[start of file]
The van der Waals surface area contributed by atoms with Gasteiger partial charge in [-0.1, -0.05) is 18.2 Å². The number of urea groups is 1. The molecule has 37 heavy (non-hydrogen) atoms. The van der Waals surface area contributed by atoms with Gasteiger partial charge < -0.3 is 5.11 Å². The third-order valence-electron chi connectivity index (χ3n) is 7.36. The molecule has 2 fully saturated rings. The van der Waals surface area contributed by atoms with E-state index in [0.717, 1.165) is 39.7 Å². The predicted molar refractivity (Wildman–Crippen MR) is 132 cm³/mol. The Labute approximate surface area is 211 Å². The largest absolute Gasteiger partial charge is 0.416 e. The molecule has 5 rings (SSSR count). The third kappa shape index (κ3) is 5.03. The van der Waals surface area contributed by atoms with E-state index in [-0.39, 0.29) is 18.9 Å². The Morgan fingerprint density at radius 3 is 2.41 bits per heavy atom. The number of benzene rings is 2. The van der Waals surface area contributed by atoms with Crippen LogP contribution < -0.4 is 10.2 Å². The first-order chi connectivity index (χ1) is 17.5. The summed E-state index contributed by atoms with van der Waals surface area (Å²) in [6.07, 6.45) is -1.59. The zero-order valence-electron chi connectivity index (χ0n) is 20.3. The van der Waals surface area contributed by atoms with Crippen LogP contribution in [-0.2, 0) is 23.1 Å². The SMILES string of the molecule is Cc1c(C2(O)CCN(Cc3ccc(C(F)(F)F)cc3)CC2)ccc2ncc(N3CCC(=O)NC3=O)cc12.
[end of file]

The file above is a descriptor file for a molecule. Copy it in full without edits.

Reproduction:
The van der Waals surface area contributed by atoms with Gasteiger partial charge in [-0.1, -0.05) is 18.2 Å². The number of urea groups is 1. The molecule has 37 heavy (non-hydrogen) atoms. The van der Waals surface area contributed by atoms with Gasteiger partial charge < -0.3 is 5.11 Å². The third-order valence-electron chi connectivity index (χ3n) is 7.36. The molecule has 2 fully saturated rings. The van der Waals surface area contributed by atoms with E-state index in [0.717, 1.165) is 39.7 Å². The predicted molar refractivity (Wildman–Crippen MR) is 132 cm³/mol. The Labute approximate surface area is 211 Å². The largest absolute Gasteiger partial charge is 0.416 e. The molecule has 5 rings (SSSR count). The third kappa shape index (κ3) is 5.03. The van der Waals surface area contributed by atoms with E-state index in [-0.39, 0.29) is 18.9 Å². The Morgan fingerprint density at radius 3 is 2.41 bits per heavy atom. The number of benzene rings is 2. The van der Waals surface area contributed by atoms with Crippen LogP contribution < -0.4 is 10.2 Å². The first-order chi connectivity index (χ1) is 17.5. The summed E-state index contributed by atoms with van der Waals surface area (Å²) in [6.07, 6.45) is -1.59. The zero-order valence-electron chi connectivity index (χ0n) is 20.3. The van der Waals surface area contributed by atoms with Crippen LogP contribution in [-0.2, 0) is 23.1 Å². The SMILES string of the molecule is Cc1c(C2(O)CCN(Cc3ccc(C(F)(F)F)cc3)CC2)ccc2ncc(N3CCC(=O)NC3=O)cc12.